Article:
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Made For Each Other

An Awkward and Surprising First Date

By Susan Joy ClarkPublished 3 years ago 8 min read
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Photo by 🇸🇮 Janko Ferlič on Unsplash

I sat in my Honda in the parking lot outside the Luna y Stelle Ristorante and took a long, deep breath. The butterflies in my stomach must have been gymnasts and aerialists having a circus down there. Two weeks ago, I had met Joe online on Soulmates.com, but this was the first time we would meet in person.

I stepped out of the car and adjusted my skirt and then my shoulder strap, wondering if Joe would be disappointed in my appearance. I had posted my sister's photo instead of my own on my dating profile. She and I looked alike … kind of, only she was younger and thinner and blonder. When she and I were both younger, people often mistook us for twins, but nobody was likely to make that mistake today. A bottle of L'Oreal had fixed the blonde issue. If it worked for half the country's female newscasters, it should work for me. Other discrepancies between my sister's photo and my actual appearance were not as easy to fix. Ah well. Hopefully, the bond we'd created would overcome any disappointment in the looks department.

Looking down at my phone, I spotted Joe's latest text announcing he had found a table and was seated. I entered the restaurant and, explaining to the hostess that my date was already at a table, looked around. Joe had told me he'd be wearing a red tie, and I had told him that I'd be wearing a red dress. Soon, I spotted a man in a red tie. He was tall, dark-haired and good looking … check … but the face didn't match, and, while I stared at him across the crowded restaurant, a cute little brunette was making her way towards him. He looked at me oddly. Fantastic, Jess … making men uncomfortable since 1987. I turned my eyes away and pretended to be mesmerized by the art print on the wall, a Tuscan scene of sunflower and lavender fields.

Turning on my heels, I walked to the other side of the restaurant. Here, one man in a red tie sat alone, but this guy couldn't be my Joe. He was fuller in the face, his hair was more, uh, sparse, and, though he was seated, I couldn't believe he was six feet tall. He looked more like he'd be my five feet six inches exactly. I did not want to make the mistake of the goofy, awkward stare a second time, so I looked at the clock past and above his head and then back at him. Glancing a second time, there was something about the eyes and nose that were like Joe's photo. I walked to the table. “Joe?”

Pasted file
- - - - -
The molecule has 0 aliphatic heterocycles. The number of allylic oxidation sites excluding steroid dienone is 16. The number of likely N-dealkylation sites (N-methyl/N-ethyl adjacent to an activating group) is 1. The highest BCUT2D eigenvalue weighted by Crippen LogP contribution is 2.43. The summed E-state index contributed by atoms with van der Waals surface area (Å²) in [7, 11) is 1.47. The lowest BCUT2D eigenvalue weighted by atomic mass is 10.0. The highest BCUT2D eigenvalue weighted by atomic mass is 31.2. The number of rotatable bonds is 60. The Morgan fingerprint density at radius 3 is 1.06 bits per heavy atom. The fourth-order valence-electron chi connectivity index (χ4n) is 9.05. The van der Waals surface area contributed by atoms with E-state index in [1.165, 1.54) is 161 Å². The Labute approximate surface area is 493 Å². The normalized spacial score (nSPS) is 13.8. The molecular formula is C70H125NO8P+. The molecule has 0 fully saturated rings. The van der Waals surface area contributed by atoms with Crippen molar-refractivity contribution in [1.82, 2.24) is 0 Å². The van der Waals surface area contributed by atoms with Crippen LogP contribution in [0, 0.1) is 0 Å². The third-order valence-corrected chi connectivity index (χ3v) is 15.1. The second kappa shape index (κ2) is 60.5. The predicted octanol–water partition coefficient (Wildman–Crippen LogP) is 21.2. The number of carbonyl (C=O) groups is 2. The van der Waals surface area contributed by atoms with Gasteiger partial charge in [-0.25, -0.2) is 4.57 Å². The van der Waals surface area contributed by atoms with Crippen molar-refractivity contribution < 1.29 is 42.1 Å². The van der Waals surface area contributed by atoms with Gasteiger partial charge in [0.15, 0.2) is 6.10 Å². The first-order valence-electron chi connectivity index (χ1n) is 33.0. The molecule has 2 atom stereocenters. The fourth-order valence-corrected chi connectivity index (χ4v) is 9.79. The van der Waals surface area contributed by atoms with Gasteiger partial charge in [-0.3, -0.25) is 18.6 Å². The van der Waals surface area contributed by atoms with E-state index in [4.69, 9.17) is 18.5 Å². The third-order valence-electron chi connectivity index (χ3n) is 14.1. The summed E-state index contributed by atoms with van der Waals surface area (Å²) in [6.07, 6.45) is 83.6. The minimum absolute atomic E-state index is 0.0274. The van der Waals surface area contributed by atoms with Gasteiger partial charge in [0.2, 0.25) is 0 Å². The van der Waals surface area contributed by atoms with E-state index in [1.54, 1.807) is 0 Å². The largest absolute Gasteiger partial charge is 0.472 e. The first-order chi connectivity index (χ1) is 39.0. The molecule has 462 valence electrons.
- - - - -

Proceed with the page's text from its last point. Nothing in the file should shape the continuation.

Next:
“Jessica?”

“Hi,” I breathed in a wavering voice.

“Have a seat,” he said.

I took a seat across from him. “I almost didn't recognize you. You look … different.” Smooth move, Jess.

“Well,” said Joe. “I confess, the photo I used on SoulMates is about seven years old. I gained a little weight, I lost a little hair ...” He shrugged a shoulder. “I thought that, after the connection we made, you might forgive me.”

“You shrunk a little too,” I said.

Joe chuckled. “You look different than I expected too,” he said, smiling, “but I like the red dress.”

“Thank you.” I tilted my head and smiled. “Yeah, I guess I'm guilty of a little fudging too, so I can't judge.”

A waiter approached our table. “Would you like to start off with a bottle of wine?”

Joe looked at me as if for approval. “How about a bottle of Merlot?”

“Sure,” I said.

The waiter poured us some water and left our table. Joe turned to me. “So, how are things at the university?”

“Oh, it's wonderful,” I said. The butterflies were back in full force, somersaulting and sailing like the Cirque de Soleil athletes that they were. Like a true nerd, I had written down some conversation pointers on an app in my phone, for just in case I got stuck, but how could I stare at my phone without seeming rude?

“You enjoy teaching?”

“It's wonderful,” I said, sounding like some sort of parrot with limited vocabulary. I took a sip of water. “Every day is … is … fulfilling, all those students looking up to you, drinking at the fount of knowledge.” The thought of “drinking” and “founts” made me thirsty again, and I picked up my water glass. “How about you? It must be so interesting to do what you do as an engineer, creating things, inventing … What are you working on right now?”

“Well … I can't say, that is, it's something to help out our military, and it's classified. I mean, I could tell you, but then I'd have to kill you.”

We both laughed, and then a pause fell where all we heard was Dean Martin singing about the pizza pie that hit his eye, or was it the moon that hit his eye like a pizza pie? While I pondered this important question and searched my brain for something to keep the conversation going, the waiter returned with the Merlot and poured us both a glass, a fruity aroma filling the air. He then set a basket of bread on the table, handed us menus and left.

Photo by Louis Hansel @shotsoflouis on Unsplash

Joe lifted his glass. “To getting to know you better.”

The ruby liquid swished in our glasses, as I clinked my mine against his.

Later, as Joe reached for the menu, I noticed a red streak on the base of his thumb. I pointed it out on my own hand, asking, “What's this?”

“Oh, it's a little blood,” he said, smiling. “I cut myself with a kitchen knife.”

“Cooking.” I smiled. In our online conversations, he shared how much he loved to cook. “What were you cooking this time?”

“Oh … uh … boeuf Bourgignon.”

I sighed. “Sounds fantastic.” I could just imagine the bubbling, satisfying stew, something I was not usually ambitious enough to make.

“It was,” said Joe. “But I guess we should decide what we want to eat now, and boeuf Bourgignon is not an option. I'm thinking of the farfalle Bolognese.”